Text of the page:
11 Temmuz 2009
Global military spending in 2008 reached a historical record high of $1464 billion. This is twice that of Turkey’s GDP. Expenditure increased by 4 percent compared to 2007 and 45 percent compared to a decade ago. This incredibly high figure is approximately 2.5 percent of the world’s total GDP. With the exception of Western and Eastern European countries, there is no country not increasing its military spending, observes the annual Stockholm International Peace Research Institute, or SIPRI, report released in June.
U.S. military expenditures during former U.S. President George W. Bush’s eight-year nightmare tenure reached the highest since World War II on account of the wars in Afghanistan and Iraq. The withdrawal from Iraq will take time and the war that will be intensified in Afghanistan will continue to place a sizable burden on U.S. military expenditures and of course economy. Russia is one of the countries increasing its military expenditure. Despite serious economic problems, our neighbor keeps transferring money to its military. The lion’s share in military spendings in Asia belongs to China, India, South Korea and Taiwan.
In Africa, the oil-rich Algeria increased military spending 18 percent to total of 5.2 billion in 2008.In Turkey, military expenditure jumped about a half billion dollars, from $11.155 billion in 2007 to 11.663 billion in 2008. To examine the SIPRI report on Turkey’s military spending for the period 1989-2008 please follow the link below: http://milexdata.sipri.org/result.php4
Unconditionally loyal and apolitical
The Modern French Army, resembling very much the Turkish army in structure, was built on two basic principles since the French Revolution and up until the 5th Republic founded by Charles de Gaule in 1958. The first is unconditional loyalty of the armed forces to legitimate governments. The military is a passive tool in government's hands because the administration can fulfill responsibilities only if the armed forces are 'unconscious'. What I mean here by unconsciousness is that in such armed forces' commanders blindly follow the directives of government without expressing any ideas because questioning orders makes the state and politics dysfunctional.
The principle of unconditional and unquestionable loyalty forms the basis of the principle of apoliticality. The judgments, tendencies and sympathies of commanders of the armed forces cannot be revealed; they are even treated as non-existent. Political passivity is the essence. Even though the loyalty of the armed forces needs to shift through government changes, their loyalty is in essence, to the people of the country. The French Army is always the 'grand speechless'. This is the opposite of today’s 'accountability' principle. The reason is that the armed forces should have no say or they should have a say only on their military performance.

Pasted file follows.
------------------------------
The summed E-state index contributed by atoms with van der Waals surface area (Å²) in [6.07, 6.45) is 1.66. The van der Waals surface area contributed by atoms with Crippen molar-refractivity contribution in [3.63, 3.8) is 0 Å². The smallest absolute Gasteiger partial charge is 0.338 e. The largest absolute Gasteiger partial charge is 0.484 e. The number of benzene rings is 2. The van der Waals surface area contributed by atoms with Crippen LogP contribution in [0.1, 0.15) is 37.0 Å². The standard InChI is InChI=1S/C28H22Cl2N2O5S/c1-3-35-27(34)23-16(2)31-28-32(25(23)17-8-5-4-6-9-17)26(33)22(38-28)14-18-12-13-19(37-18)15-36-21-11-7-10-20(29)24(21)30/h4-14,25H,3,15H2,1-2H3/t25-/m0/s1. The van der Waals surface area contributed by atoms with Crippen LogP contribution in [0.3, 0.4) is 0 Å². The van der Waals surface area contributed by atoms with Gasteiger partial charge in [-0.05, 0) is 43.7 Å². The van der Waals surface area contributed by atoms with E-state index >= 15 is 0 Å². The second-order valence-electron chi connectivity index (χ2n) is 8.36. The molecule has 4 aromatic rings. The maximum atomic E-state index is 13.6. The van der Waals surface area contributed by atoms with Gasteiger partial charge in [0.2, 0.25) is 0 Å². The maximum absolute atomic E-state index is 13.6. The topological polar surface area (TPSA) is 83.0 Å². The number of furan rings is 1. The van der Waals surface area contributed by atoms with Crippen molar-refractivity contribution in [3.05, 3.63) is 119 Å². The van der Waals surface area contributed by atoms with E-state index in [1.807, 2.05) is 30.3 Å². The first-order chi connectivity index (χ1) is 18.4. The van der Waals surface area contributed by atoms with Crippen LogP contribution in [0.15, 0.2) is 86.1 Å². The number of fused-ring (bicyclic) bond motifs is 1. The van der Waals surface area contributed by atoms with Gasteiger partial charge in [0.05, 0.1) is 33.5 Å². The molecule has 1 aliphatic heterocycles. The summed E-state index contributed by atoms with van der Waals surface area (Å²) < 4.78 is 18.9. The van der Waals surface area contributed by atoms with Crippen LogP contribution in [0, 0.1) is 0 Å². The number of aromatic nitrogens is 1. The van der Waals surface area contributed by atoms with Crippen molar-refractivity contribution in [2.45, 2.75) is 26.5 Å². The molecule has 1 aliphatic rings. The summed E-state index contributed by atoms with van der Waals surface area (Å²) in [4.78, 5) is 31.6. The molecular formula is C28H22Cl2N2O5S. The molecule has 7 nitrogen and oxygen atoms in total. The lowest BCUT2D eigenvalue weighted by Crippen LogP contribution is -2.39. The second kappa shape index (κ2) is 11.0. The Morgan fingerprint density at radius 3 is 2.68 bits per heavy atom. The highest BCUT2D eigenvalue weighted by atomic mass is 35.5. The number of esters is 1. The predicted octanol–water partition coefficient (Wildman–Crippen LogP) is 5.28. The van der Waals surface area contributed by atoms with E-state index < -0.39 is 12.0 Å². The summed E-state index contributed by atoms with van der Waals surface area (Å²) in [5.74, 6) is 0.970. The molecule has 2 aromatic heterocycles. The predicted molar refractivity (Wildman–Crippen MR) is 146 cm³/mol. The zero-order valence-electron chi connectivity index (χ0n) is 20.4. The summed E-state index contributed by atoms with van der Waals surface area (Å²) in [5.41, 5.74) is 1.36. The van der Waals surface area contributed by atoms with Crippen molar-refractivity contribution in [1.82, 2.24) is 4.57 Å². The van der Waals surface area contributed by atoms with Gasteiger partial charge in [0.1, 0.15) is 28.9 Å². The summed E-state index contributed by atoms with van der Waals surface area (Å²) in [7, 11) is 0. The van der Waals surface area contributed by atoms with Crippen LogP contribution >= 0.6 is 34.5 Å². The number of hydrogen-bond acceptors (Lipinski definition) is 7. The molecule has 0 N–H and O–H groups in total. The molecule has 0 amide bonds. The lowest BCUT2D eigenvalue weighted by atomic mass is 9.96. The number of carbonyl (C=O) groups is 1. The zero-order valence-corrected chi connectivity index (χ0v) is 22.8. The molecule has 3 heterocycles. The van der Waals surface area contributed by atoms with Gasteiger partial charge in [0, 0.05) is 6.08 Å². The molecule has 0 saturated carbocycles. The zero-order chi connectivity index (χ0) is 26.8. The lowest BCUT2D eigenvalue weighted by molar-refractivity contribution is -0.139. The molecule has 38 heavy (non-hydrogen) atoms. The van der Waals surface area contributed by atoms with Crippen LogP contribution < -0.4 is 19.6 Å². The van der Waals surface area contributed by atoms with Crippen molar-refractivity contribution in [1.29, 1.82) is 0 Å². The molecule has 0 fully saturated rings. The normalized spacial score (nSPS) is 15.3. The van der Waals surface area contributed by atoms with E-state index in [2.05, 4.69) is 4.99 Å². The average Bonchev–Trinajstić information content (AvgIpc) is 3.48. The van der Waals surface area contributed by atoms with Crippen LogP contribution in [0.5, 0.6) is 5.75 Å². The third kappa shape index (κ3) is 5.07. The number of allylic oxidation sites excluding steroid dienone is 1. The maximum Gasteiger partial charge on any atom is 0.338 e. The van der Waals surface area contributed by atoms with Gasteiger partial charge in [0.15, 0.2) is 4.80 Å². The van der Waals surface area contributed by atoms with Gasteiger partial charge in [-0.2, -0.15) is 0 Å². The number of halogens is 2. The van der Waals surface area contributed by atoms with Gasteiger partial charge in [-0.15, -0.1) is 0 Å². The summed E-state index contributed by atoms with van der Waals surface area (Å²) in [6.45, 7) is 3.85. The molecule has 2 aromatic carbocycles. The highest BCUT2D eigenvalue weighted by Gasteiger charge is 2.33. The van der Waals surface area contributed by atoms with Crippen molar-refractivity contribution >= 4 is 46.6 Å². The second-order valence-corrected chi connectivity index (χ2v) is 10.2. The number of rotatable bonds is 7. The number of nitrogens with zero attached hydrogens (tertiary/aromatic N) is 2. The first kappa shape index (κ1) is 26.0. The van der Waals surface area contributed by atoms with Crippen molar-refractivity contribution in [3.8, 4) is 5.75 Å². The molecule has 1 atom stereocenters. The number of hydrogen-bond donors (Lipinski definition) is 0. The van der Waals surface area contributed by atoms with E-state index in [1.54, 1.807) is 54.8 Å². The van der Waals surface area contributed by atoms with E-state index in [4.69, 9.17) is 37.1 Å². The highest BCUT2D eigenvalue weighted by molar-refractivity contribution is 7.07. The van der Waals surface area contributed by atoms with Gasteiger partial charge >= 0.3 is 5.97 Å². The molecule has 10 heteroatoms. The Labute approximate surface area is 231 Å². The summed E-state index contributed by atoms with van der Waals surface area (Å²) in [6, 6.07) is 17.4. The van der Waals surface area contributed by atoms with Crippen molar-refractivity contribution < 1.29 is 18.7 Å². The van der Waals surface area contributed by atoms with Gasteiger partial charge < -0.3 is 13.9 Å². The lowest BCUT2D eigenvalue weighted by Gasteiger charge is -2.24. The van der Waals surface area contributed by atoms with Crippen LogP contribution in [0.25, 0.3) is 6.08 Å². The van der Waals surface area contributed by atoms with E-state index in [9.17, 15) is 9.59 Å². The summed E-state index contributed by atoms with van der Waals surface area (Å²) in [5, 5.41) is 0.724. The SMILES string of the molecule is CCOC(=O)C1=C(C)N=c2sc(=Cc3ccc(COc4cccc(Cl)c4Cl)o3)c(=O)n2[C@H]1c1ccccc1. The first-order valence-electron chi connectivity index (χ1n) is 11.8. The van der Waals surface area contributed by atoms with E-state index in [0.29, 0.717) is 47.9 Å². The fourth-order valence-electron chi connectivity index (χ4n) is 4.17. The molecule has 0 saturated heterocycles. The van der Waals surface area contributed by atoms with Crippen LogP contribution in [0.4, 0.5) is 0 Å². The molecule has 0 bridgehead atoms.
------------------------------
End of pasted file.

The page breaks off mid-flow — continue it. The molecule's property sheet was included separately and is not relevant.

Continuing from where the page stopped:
The armed forces mechanism in Turkey, of course, is not functioning in this manner. The Turkish Armed Forces, or the TSK, continually comment on political issues and determine the political agenda by expressing opinion or sympathy. And where they should really speak to give an account on military activities, including the internal security and military expenditure, they are speechless. The Turkish Economic and Social Studies Foundation, or TESEV, sponsored "Almanac Turkey 2006-2008 Security Sector and Democratic Oversight" edited by Ali Bayramoğlu and Ahmet İnsel was published this week. A timely venture. Civilian control and oversight is almost impossible in a country where security is understood solely in military terms. Like in the maxim attributed to Mustafa Kemal Atatürk: "If the motherland is at stake the rest is just a detail" approach.
Here are some chapters: Unbearable autonomy of military justice; the military’s dominance over the century-old struggle with the so-called 'religious backwardness and banditry'; the absolute decision making power of the military over military procurement and its non-accountability; the transformation of the security concept in light of relations with NATO and the European Union. The almanac also focuses on both media and public opinion in regard to the security sector, education and national security, civilian control over special security services, including the village guardianship, the place of the National Intelligence Organization, or MIT, among security institutions, the weight of the gendarmeries’ military nature over internal security, and restructuring of the police department based on security during the 1980-ies post-military coup era. It is worth reading!
3 Temmuz 2009
On Wednesday Sweden took over the helmet for the European Union term presidency. Sweden will face a quite difficult term. Even preparations for the decision about Turkey to be taken at the end of the year are enough to be handled in a six-month term presidency. Sweden is a country that has already grasped the importance of Turkey’s integration with the EU and uttering it by any chance. No matter who is in the government, this policy has never changed in Sweden. Just like the U.S. administration.